Teacher died after exposure to asbestos at primary school: Kenneth Wright, 76, of Birchfield Road, Nordelph, died in Lynn’s Queen Elizabeth Hospital on August 8. An inquest held at the Lynn county court yesterday heard that Mr Wright, who was born in West Ham, had been working in a primary school when he had been exposed to asbestos. The cause of death was given as malignant mesothelioma.
Asbestos exposure caused a deadly cancer: A 62-YEAR-OLD man died from a rare form of cancer caused by exposure to asbestos over 24 years. Joseph Peter Boulderstone died on June 1 this year of mesothelioma at Mount Edgecumbe Hospice in Porthpean Road, St Austell. The disease develops from transformed cells originating in the mesothelium, the protective lining that covers many of the internal organs of the body. An inquest in Truro on Tuesday heard Mr Boulderstone was exposed to asbestos at various times between 1965 and 1989 “without adequate protective clothing”.
CMA backs new federal decision on asbestos: The CMA is “pleased” that the federal government no longer opposes steps to include asbestos in an international list of hazardous substances. The federal decision, announced in September, came a year after the CMA’s General Council declared its “strong opposition” to the government’s original decision to contest the international designation of chrysotile asbestos as a hazardous chemical.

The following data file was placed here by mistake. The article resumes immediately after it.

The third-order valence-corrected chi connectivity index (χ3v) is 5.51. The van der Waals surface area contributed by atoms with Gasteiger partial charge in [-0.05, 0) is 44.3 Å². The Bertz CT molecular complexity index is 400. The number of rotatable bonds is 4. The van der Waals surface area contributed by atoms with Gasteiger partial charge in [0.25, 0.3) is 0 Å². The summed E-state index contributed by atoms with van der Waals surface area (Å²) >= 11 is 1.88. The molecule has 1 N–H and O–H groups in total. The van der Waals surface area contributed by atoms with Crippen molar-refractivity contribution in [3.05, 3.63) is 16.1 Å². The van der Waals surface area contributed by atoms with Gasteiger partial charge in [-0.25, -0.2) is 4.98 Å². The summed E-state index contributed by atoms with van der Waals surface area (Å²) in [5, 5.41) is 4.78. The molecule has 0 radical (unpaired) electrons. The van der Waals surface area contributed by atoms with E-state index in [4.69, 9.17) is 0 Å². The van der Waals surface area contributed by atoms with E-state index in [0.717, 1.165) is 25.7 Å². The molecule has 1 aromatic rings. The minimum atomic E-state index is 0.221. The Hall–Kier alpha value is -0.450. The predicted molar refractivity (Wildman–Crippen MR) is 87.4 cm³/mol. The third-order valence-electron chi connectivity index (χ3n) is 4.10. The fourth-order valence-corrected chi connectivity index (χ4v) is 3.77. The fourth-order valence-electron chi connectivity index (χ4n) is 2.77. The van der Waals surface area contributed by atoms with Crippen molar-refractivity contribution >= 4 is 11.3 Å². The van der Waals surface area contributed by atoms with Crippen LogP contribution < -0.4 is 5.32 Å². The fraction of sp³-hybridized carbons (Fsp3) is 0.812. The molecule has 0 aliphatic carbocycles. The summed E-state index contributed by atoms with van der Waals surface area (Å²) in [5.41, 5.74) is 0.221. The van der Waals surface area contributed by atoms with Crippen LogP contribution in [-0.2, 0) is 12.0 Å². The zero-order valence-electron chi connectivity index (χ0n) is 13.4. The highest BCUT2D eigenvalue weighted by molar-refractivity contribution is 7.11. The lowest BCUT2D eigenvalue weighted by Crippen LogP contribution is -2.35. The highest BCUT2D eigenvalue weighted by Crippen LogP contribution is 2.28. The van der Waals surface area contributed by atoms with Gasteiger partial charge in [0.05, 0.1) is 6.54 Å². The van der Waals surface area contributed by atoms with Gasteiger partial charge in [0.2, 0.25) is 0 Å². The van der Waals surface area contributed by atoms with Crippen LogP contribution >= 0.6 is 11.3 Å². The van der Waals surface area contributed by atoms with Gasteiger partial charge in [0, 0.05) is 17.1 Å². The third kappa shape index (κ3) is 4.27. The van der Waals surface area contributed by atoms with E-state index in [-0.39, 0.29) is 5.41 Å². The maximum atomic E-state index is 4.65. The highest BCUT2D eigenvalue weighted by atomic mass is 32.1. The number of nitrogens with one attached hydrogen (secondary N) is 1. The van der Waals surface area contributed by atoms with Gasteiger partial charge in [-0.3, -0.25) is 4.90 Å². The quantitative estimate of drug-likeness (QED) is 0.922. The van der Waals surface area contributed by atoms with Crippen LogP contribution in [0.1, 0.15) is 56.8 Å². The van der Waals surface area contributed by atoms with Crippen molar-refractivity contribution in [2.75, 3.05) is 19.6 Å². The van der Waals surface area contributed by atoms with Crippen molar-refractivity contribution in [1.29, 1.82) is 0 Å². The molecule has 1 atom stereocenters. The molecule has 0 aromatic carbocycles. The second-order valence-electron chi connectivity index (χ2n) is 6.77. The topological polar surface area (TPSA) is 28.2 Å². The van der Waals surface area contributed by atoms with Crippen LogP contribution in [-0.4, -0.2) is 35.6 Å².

A year later, officer’s asbestos mission still unsettled: Officer Paul Zenak’s trouble with the brass started a year ago, he says, when he was coordinating the Police Athletic League of Philadelphia’s center in Wissinoming. The basement was undergoing renovation, and the officer didn’t like the look of some mold on the pipes that run through the homework room. It was worse than that, a New Jersey contractor named Joe Bailey told him – there was asbestos.
Former Buffalo Bills Player, Contractor Indicted on Federal Charges on Asbestos Abatement Abuses: Former Buffalo Bills fullback Sean P. Doctor and Raj Chopra were indicted on federal charges regarding their companies violating asbestos abatement protocols. Handed down on Thursday, the 16-count indictment also includes violations of the Clean Air Act and conspiracy charges. Doctor, owner and operator of S.D. Specialty Services, and Chopra, owner and operator of Comprehensive Employee Management, both Western New York based companies, worked on several area projects that jeopardized the health and safety of the community. Asbestos abatement or removal is a highly regulated process that ensures the employees that come into contact with the deadly toxin along with others in the area of the removal are protected. Professional asbestos abatement specialists carefully contain and decontaminate buildings that have asbestos.